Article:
She had the sheaf of narcissi still in her arms, and the door of her tiny dressingroom being open, she ran straight in and threw the flowers down in a confused, sweet-scented mass upon the small table that stood at one end of the room, littered with pots and bottles, letters, mirrors, powder-puffs, silk stockings, and cambric handkerchiefs.
Then she turned and faced the two men, a merry look of unalterable gaiety dancing in her eyes.
"Shut the door, mon ami," she said to de Batz, "and after that sit down where you can, so long as it is not on my most precious pot of unguent or a box of costliest powder."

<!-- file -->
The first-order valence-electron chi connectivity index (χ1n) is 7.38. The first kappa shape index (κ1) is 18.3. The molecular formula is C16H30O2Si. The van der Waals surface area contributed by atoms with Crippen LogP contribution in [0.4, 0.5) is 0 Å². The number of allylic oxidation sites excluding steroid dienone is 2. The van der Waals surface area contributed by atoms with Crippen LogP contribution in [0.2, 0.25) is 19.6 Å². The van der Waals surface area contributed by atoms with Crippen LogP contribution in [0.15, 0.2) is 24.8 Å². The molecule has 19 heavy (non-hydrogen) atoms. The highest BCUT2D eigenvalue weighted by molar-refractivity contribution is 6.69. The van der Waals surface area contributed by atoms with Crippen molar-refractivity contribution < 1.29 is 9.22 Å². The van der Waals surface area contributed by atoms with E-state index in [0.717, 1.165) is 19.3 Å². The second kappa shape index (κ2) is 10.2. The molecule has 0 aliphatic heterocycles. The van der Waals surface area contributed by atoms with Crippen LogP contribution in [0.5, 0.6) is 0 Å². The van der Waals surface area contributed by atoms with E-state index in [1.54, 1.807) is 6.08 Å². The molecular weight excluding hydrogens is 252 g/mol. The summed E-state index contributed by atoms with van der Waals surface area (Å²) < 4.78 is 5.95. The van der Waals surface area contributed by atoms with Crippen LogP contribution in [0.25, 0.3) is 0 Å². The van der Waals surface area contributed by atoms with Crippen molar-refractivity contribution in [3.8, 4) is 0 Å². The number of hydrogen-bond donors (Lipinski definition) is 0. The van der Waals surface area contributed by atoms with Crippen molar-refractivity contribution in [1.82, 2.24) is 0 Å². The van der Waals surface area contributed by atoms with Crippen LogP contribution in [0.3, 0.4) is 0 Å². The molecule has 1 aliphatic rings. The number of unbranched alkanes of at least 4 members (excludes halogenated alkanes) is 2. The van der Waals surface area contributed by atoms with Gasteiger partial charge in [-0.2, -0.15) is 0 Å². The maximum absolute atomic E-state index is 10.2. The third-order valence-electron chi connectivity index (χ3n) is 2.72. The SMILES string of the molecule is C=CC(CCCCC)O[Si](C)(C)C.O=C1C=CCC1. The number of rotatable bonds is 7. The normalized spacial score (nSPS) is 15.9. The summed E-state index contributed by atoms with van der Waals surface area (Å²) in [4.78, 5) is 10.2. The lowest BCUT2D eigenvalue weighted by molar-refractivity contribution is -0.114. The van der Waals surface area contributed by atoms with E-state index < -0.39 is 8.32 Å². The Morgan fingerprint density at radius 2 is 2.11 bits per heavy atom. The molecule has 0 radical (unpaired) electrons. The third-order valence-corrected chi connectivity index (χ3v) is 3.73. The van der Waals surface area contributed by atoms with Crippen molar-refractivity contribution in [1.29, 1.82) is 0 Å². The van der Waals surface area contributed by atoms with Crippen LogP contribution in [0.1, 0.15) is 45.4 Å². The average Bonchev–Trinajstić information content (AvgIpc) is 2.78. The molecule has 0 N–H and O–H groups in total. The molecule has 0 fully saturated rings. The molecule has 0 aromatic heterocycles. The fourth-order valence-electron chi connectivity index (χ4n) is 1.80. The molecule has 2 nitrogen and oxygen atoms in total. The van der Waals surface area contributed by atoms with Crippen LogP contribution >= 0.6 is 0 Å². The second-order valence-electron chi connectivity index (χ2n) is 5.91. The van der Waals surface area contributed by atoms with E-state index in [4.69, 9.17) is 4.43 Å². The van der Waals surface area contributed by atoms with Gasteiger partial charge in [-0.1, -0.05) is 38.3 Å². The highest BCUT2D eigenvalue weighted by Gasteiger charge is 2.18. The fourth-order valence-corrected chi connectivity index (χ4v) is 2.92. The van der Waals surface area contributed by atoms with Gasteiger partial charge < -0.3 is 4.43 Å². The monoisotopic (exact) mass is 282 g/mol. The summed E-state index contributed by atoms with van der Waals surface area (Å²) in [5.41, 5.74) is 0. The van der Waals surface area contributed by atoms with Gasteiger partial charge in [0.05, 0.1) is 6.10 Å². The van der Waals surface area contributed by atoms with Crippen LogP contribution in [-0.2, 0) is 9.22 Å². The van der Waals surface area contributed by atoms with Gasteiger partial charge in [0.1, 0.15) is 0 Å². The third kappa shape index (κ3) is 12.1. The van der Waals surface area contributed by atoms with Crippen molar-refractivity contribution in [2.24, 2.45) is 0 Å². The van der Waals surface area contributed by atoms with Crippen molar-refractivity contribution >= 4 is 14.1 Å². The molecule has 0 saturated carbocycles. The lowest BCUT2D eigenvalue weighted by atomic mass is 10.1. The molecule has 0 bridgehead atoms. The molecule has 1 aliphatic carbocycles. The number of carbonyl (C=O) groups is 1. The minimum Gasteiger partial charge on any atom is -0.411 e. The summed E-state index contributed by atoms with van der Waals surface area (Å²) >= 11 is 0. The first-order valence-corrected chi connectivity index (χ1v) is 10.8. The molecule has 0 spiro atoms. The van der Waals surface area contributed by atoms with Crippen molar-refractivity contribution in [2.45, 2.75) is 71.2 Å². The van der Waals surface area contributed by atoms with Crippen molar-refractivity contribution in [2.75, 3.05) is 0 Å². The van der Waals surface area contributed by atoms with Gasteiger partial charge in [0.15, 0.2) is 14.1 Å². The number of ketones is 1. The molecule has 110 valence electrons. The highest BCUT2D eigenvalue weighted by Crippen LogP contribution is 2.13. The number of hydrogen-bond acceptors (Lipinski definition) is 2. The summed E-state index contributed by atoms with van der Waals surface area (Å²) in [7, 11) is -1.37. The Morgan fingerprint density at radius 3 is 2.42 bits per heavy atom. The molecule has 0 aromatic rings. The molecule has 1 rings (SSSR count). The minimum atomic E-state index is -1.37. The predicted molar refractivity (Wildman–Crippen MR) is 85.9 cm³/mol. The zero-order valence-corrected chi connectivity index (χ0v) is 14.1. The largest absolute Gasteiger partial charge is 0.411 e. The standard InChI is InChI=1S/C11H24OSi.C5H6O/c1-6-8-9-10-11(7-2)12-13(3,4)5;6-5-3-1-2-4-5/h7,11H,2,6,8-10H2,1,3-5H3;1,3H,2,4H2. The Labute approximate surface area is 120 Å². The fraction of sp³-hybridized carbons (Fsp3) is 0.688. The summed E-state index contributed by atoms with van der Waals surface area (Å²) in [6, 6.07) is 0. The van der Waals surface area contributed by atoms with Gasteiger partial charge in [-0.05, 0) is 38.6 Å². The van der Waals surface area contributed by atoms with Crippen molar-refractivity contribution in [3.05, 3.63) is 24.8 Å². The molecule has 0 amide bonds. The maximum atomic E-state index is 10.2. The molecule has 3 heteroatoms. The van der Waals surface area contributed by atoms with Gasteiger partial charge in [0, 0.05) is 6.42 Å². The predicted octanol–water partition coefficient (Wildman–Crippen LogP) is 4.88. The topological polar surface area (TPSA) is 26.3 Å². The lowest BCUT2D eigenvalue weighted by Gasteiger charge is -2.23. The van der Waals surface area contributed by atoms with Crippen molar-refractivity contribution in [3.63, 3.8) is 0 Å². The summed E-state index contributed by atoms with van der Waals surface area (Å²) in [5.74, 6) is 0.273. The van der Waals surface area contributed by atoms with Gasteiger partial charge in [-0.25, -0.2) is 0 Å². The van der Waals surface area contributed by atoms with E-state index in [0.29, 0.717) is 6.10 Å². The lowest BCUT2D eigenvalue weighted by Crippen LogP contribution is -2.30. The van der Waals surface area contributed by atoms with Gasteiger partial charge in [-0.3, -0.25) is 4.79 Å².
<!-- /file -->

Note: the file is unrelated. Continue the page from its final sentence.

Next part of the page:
While de Batz did as he was told, she turned to Armand and said with a pretty tone of interrogation in her melodious voice:
"St. Just, at your service, mademoiselle," said Armand, bowing very low in the most approved style obtaining at the English Court.
"St. Just?" she repeated, a look of puzzlement in her brown eyes. "Surely--" "A kinsman of citizen St. Just, whom no doubt you know, mademoiselle," he exclaimed.
"My friend Armand St. Just," interposed de Batz, "is practically a new-comer in Paris. He lives in England habitually."
"In England?" she exclaimed. "Oh! do tell me all about England. I would love to go there. Perhaps I may have to go some day. Oh! do sit down, de Batz," she continued, talking rather volubly, even as a delicate blush heightened the colour in her cheeks under the look of obvious admiration from Armand St. Just's expressive eyes.